[Ach] OT: A Question About the Setup of "Cloud" E2E Encr

Axel Hübl axel.huebl at web.de
Sun Feb 1 18:02:21 CET 2015

On 26.01.2015 23:46, Aaron Zauner wrote:
> Axel Hübl wrote:
>> Hi,
>> I guess that idea is a bit off-topic for the list but I was wondering
>> about this since some weeks but never took the time to write it down.
>> In practice, one main thing that stops using end-to-end crypto in
>> mainstream for (cloud) services is the annoying setup on distributed
>> devices. One basically changes "one account + password" to "one account
>> + password + key/2nd secret".
>> Wouldn't it be extremely trivial just to generate that information just
>> from one "login" that is *not* shared with the provider?
> Yes.
> tarsnap. Tahoe-LaFS et cetera.
>> Example "Dropbox"/Cloud encryption:
>> Choose a password, generate a sha512 and sha3 hash from it. [1]
>> Set the sha512 as your user password (given to the provider as usual for
>> authentication) and use the sha3 as a symmetric key for encryption
>> (never shared with the provider).
> something like a KDF? :)
> https://en.wikipedia.org/wiki/Key_derivation_function
> https://tools.ietf.org/html/rfc5869
> https://en.wikipedia.org/wiki/PBKDF2
>> Example PGP Keys:
>> Same idea. Upload the symmetrically encrypted private key (huh!) to your
>> provider (e.g. in a specified IMAP folder or attribute). If your
>> provider returns a tampered encrypted key to you (that you decrypt only
>> locally with your 2nd password) the result should return crap - should
>> be easy to detect. [2] The setup of a new device is as easy as setting
>> up a device before but one can immediately import they keys.
>> Am I missing something or did someone already implement that? [3] If we
>> assume that the two "derived passwords" (one for the provider and one
>> for the symmetric de/encryption) do not allow deduction to each other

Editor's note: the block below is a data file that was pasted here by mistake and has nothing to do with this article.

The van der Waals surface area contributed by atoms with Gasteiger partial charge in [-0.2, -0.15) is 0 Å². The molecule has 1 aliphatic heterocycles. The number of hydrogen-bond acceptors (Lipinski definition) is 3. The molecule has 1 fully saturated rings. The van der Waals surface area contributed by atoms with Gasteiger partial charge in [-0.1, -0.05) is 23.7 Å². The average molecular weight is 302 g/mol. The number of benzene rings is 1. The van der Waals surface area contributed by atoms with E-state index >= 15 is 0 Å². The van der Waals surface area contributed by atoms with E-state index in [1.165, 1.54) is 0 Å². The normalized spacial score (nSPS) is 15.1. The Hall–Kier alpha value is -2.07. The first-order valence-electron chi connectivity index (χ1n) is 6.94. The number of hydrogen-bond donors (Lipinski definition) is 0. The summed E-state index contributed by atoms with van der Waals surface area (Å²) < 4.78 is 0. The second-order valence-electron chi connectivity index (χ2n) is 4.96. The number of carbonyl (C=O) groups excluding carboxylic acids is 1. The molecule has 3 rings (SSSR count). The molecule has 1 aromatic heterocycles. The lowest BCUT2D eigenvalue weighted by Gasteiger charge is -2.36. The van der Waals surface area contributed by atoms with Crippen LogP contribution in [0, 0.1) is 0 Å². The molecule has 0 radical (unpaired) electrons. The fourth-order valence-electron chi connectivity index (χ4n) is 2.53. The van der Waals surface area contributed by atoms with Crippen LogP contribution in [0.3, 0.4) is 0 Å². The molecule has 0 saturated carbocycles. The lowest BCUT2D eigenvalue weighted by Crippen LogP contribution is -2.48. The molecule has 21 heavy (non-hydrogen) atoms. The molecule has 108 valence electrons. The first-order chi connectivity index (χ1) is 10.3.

>> that should work pretty simple. [4]
>> That workflow does not solve any problems with authentication to "other
>> users" (web of trust, CA system, ...) nor does it influence the created
>> meta-data. But it lowers the burden of setting up multiple devices *of
>> the same user* that are nevertheless the starting point. And of course
>> it makes the egoistic self-sharing of calendars/mails/files easier.
>> Probably it's just extremely random, so I am already sorry for the noise
>> in your inbox.
>> Best,
>> Axel
>> No references, just random notes (buhh!):
>> [1] Alternatively: hash the password, use/hash each half of the initial
>> has again to create two passwords.
>> [2] Next option: your provider hates you and removes your encrypted
>> private key: change the provider and use your local usb-backup of your
>> private key.
>> [3] There should be at least some drop-box encryption tools that do it
>> like that, aren’t they? Anyway, someone heard something about that for
>> [4] If your provider limits the password lengths: just crop the
>> "password-hash" to e.g. 20 chars. That is still hard enough to
>> brute-force it, assuming your input password was not trivial (else an
>> attacker just tries hashes of that as usual).

coming back to IMAP key syncs.

Does anyone know a technique to deploy IMAP accounts exactly the same
way? (as in example 2)

It's a pain to sync the private keys by hand to each tablet and


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